As she stomps around the room, sobbing because she has lost Ashley, Rhett reveals he has been hiding behind the sofa the whole time. Realising he has heard the conversation (and her unladylike rant at Ashley), Scarlett is angry that he didn’t reveal his presence sooner and leave.
On the contrary, Rhett is bemused by the whole incident, which infuriates Scarlett further, but the barbecue is suddenly interrupted by the news of the outbreak of war. The men, including Ashley, dash off to enlist for the Confederate Army, leaving their heartbroken loved ones behind.
Scarlett bumps into Rhett again at a charity bazaar in Atlanta in aid of the Confederate war effort. Rhett has become a blockade runner for the Confederacy, in charge of merchant vessels used for breaking blockades at ports.
Gentlemen at the charity event are invited to bid in an auction for ladies to dance with them. Rhett wins a dance with Scarlett after offering a ridiculously high bid and she agrees to dance with him.
Several months later, Rhett rescues Scarlett when she is trapped in Atlanta after the war turns against the Confederates, but she still lusts after Ashley and tries to turn his head again when he is allowed leave at Christmas.
He admits to having feelings towards Scarlett, but says honour will prevent him from ever leaving his wife. This muddied the waters, because up until this point, it appeared his feelings towards her were more brother and sister than lovers.
Determined and focused
After the death of her parents, Scarlett says she will do anything to keep her family home. Determined and focused, she really means this – even when it means marrying her own sister’s fiancé for money by duping him into believing her sister has met someone else.
Scarlett’s thoughtlessness leads to Frank’s death after she foolishly drives through a dangerous shanty town in her carriage and is attacked. Frank, Rhett and a posse of local men set off in a vigilante group to avenge the attack, but Frank is killed.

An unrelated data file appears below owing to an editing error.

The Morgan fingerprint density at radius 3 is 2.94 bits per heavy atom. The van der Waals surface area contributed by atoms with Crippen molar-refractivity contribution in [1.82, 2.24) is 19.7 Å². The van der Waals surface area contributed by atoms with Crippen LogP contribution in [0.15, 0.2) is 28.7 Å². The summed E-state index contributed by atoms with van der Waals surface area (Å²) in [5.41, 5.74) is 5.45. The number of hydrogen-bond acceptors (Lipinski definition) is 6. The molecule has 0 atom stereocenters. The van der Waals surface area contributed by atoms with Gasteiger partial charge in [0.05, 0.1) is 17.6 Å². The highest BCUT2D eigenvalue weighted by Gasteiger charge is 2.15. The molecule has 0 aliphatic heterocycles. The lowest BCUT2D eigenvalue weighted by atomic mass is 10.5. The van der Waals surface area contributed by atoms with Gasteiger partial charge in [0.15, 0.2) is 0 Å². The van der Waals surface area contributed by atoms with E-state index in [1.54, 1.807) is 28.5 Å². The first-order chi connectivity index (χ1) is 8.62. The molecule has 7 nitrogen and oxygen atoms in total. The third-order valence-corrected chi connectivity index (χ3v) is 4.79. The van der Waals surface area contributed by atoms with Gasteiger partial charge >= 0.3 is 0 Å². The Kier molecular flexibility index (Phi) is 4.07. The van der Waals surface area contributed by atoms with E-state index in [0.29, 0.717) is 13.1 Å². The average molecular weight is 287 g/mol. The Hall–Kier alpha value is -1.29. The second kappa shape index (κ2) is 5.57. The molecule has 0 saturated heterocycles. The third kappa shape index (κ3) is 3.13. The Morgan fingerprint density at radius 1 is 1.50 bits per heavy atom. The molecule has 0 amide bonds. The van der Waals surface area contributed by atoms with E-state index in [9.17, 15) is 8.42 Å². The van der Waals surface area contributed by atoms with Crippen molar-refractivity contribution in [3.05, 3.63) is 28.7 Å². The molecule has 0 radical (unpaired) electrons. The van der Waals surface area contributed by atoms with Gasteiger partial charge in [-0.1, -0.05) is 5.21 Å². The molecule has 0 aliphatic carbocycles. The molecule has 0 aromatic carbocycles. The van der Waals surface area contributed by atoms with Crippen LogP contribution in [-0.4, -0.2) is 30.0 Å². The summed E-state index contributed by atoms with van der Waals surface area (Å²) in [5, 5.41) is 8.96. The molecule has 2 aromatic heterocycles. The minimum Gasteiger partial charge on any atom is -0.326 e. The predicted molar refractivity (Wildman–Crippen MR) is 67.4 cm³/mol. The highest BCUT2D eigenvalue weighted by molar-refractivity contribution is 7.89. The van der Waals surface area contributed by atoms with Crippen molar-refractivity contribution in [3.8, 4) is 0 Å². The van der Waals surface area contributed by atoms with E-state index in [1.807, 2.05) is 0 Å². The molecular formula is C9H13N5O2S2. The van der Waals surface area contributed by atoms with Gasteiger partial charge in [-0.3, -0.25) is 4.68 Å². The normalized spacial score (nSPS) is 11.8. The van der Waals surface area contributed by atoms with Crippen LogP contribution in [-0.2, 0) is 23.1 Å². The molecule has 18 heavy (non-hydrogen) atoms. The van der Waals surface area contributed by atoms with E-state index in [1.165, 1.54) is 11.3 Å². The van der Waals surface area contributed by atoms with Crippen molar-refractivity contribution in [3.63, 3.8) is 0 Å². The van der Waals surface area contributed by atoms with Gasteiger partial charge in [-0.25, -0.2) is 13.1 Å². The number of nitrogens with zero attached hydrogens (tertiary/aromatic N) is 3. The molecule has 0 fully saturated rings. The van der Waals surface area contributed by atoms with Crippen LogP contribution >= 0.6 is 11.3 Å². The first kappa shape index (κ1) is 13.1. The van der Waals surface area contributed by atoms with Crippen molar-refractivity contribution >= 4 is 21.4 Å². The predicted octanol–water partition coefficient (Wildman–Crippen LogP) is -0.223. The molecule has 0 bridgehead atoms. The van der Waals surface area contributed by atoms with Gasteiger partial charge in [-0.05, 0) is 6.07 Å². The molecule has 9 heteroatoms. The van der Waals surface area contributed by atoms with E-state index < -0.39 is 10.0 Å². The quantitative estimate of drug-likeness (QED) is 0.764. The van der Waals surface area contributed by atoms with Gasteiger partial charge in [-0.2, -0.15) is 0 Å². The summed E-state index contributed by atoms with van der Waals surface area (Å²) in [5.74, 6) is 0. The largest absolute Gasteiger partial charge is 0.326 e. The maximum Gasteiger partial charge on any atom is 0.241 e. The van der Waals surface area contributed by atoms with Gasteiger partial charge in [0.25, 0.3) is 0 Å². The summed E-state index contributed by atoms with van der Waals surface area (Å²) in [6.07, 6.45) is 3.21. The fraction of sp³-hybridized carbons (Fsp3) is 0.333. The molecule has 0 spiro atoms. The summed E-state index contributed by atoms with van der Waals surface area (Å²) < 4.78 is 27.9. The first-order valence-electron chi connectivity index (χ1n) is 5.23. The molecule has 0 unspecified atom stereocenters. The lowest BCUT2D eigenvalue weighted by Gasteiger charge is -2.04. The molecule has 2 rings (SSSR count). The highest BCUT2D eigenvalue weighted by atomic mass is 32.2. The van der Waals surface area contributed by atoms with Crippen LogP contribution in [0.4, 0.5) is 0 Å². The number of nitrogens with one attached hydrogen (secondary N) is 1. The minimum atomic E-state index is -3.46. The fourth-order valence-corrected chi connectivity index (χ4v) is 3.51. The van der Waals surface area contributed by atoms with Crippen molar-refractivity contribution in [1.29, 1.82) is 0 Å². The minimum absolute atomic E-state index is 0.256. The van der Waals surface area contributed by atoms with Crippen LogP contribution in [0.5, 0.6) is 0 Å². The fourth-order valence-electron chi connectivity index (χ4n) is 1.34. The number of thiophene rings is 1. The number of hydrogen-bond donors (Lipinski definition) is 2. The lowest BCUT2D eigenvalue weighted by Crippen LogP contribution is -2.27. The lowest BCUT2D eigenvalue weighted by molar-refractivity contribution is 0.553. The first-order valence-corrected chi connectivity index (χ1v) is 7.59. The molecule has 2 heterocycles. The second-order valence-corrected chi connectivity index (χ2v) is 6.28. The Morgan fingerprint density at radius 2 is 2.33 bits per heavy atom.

Rhett proposes to the newly-widowed Scarlett when Frank’s funeral is barely over and she accepts. At first, the marriage is a happy one and they have a daughter, Bonnie Blue, but Scarlett tells Rhett she is annoyed because having a baby has made her gain weight and she says she won’t have any more children, refusing to share a marital bedroom with him anymore. Secretly, she is still pining after Ashley.
Rhett focuses on bringing up Bonnie Blue and giving her everything she wants, including a pony, but tragedy strikes when the little girl falls from her horse and dies from her injuries, sending Rhett into a downward spiral of alcohol abuse. The couple once again become estranged.
Meanwhile, Ashley’s wife dies after a complicated pregnancy and Scarlett comforts him, but suddenly, she realises it’s Rhett whom she loves after all and she rushes back to Tara to tell him. However, he is packing his bag and preparing to leave for good.
Despite Scarlett’s pleas that she loves him, he then utters the famous line, “Frankly, my dear, I don’t give a damn.”
The romance between Rhett and Scarlett is considered one of the greatest love stories of the 20th century. The two stars of the film, Leigh, 26, and Gable, 38, were both big box office draws. Their roles in Gone with the Wind are considered by many to be the greatest performances of their life.